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research-article

LOW-TEMPERATURE DISTILLATION PROCESS FOR CO2/CH4 SEPARATION: A STUDY FOR AVOIDING CO2 FREEZE-OUT

[+] Author and Article Information
Ahmed M. Yousef

Mechanical Engineering Department, Faculty of Engineering, Alexandria University, Alexandria, EgyptRenewable Energy Engineering Department, Zewail City of Science and Technology, Egypt
post-ahmed.yousef@alexu.edu.eg

Wael M. El-Maghlany

Mechanical Engineering Department, Faculty of Engineering, Alexandria University, Alexandria, Egypt
Elmaghlany@alexu.edu.eg

Yehia A. Eldrainy

Mechanical Engineering Department, Faculty of Engineering, Alexandria University, Alexandria, Egypt
yeldrainy@alexu.edu.eg

Abdelhamid Atia

Mechanical Engineering Department, Faculty of Engineering, Alexandria University, Alexandria, Egypt
abdelhamid28_eg@yahoo.com

1Corresponding author.

ASME doi:10.1115/1.4038193 History: Received November 01, 2016; Revised August 10, 2017

Abstract

In published literature, only very limited studies were carried out for low-temperature biogas upgrading for CO2/CH4 mixture separation due to the freeze-out of CO2 under low-temperature, which causes several operational problems. Therefore, the present study aims to provide in-depth analysis for a low-temperature distillation process of a typical model of biogas mixture (CH4 + CO2) to tackle the problem of freezing. The process has been optimized by means of varying distillation column feed pressure, temperature and CO2 concentration, reflux ratio, feed stage number and produced methane purity to lower the risk of CO2 freezing in the column. The modeling results reveal a substantial feature of the low-temperature process that it can capture CO2 in liquid-phase with a purity of 99.5% (mol) as a valuable by-product for transport. Additionally, it is found that increasing the column reflux ratio mitigates the risk of CO2 freeze-out allowing the column to reach higher CH4 purities (up to 97%, mol) without CO2 solidification. Moreover, the occurrence of CO2 freeze-out in the column is not affected within a relatively wide range of feed CO2 concentrations. The low-temperature technique can serve as a new promising approach for biogas upgrading overcoming the risk of CO2 frosting.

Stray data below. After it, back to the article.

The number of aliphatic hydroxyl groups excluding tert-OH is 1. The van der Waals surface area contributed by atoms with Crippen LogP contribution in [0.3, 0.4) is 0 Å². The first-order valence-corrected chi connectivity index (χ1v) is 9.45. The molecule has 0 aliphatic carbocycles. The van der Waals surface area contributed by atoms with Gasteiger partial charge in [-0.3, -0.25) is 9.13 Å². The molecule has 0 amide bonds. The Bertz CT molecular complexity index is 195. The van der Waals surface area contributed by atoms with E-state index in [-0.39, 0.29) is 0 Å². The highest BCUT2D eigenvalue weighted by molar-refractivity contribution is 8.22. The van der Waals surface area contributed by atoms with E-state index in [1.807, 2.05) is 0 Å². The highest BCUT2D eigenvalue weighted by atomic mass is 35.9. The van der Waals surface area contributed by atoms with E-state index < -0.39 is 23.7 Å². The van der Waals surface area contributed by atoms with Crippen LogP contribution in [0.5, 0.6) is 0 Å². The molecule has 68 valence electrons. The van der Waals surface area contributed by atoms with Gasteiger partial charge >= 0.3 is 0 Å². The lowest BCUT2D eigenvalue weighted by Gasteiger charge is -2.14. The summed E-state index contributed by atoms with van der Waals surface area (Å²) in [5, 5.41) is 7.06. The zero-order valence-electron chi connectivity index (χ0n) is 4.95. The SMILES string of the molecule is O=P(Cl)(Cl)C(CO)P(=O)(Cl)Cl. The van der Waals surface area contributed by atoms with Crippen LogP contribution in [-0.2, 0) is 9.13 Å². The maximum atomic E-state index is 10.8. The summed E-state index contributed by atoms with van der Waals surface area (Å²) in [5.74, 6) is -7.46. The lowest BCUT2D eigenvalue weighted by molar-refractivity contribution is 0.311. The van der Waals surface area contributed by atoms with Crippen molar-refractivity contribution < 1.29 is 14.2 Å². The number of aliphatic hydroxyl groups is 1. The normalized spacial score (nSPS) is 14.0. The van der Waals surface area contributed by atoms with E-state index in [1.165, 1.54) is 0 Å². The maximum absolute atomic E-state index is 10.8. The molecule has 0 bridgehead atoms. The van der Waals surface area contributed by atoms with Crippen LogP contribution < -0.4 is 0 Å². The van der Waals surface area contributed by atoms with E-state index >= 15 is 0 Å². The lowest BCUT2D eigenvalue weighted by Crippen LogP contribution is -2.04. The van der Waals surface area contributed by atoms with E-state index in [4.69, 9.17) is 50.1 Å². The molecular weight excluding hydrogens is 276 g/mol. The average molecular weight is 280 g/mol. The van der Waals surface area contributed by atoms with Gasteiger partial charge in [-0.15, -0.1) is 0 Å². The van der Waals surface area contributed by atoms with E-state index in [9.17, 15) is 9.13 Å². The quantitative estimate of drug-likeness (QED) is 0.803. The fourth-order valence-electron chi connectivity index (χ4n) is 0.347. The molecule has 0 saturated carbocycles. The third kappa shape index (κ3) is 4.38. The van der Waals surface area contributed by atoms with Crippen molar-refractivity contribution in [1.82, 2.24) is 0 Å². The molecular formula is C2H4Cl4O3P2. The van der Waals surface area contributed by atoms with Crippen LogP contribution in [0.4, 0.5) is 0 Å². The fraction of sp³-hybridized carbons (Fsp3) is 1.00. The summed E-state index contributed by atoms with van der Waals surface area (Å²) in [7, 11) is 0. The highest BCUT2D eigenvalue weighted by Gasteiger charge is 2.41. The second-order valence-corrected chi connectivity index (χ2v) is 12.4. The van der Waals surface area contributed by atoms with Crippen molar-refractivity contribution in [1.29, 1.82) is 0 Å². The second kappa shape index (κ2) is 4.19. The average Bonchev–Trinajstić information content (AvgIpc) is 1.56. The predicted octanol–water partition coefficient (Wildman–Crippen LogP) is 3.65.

Copyright (c) 2017 by ASME
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